A Travellerspoint blog

How Is Your Name Pronounced Abroad?

The many ways to say Lehane

sunny 35 °C

As everyone quickly discovers when they go abroad for the first time, the pronunciation of names is a minefield completely separate from language skills. Even if your hotel receptionist speaks perfect English, chances are he or she will get your name completely wrong. Depending on how many times this has happened to you before, the usual reactions include smiling, grimacing or groaning.

What's interesting about this phenomenon is that it varies depending on the culture that you find yourself in. This quick rundown shows the different ways people have said my name, at least in places I've been around in long enough to commit the pronunciations to memory.

1. USA
Pronunciation: Le-hane, as in window pane.

Embracing this very literal interpretation of the spelling of my last name has made things much quicker when interfacing with strangers, especially over the phone. Although I have had much more trouble with my bilingual birth certificate than with my name: a clerk at the motor vehicle division asked more than once if it was translated - the English letters are twice as large as the Irish ones, incidentally. People that know me well do know the right pronunciation!

2. France
Pronunciation: Luh-Ann, with my first name as 'Beel' for good measure.

Probably the only nation in the world that insists on mispronouncing my first name as well, the French do things their own way in all ways at all times, both good and bad! The 'le' opening (the masculine form of 'the' in French) definitely doesn't help in this regard. As an aside, my Dad once signed a whole series of salary checks in Belgium made out to a 'Brian Le Hane'. Better than not getting paid!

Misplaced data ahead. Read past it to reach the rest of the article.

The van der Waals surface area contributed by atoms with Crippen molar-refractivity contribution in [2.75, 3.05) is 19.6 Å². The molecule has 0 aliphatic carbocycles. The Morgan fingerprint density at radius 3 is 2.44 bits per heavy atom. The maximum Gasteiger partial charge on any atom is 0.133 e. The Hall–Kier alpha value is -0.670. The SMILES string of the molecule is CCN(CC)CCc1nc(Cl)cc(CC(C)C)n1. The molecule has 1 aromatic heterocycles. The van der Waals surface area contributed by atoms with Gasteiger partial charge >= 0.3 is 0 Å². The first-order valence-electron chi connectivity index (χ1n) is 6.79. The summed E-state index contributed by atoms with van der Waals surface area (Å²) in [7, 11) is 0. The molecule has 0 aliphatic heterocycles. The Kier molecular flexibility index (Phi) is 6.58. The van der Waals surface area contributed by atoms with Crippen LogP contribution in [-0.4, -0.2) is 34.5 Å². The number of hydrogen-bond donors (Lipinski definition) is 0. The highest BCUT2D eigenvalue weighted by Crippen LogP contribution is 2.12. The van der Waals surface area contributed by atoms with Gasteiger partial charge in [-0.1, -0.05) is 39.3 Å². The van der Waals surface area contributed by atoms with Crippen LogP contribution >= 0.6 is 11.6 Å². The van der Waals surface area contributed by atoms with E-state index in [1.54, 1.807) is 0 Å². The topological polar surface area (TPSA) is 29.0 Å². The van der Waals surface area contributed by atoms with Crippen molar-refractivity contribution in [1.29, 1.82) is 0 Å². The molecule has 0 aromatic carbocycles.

3. Cork, Ireland
Pronunciation: Lee-Hann, with lots of emphasis on the 'e's and 'n's

The spiritual home of all Lehanes, Cork has more of this clan in its phone book than any other place in the world. I suppose this pronunciation is the most official one, but that doesn't mean you'll ever catch me using it! Incidentally, the anglicized name Lehane derives from the Irish Gaelic surname Ó Liatháin, pronounced somewhat differently as oh-lee-aah-hawn.

4. China
Pronunciation: No data

In the course of six full months in China, no Chinese person ever even attempted to say my last name, not once. I unsuccessfully experimented with the Chinese equivalent of my first name, pronounced 'bee-arr'. There was no need for this though because they seemed to have Bill more or less down, except they said it twice as slowly as normal, and with added intensity!

4. Dublin, Ireland
Pronunciation: Le-hann, a bit like the French one but more 'le' than 'luh'

Evidently, this is what I consider to be the actual pronunciation of my name. Where the disparity between it and its southern Irish counterpart came from I have no idea, but it's too late to change now haha! The few non-related Lehanes I have come across in Dublin also use the above pronunciation, so it does have some legitimacy to it.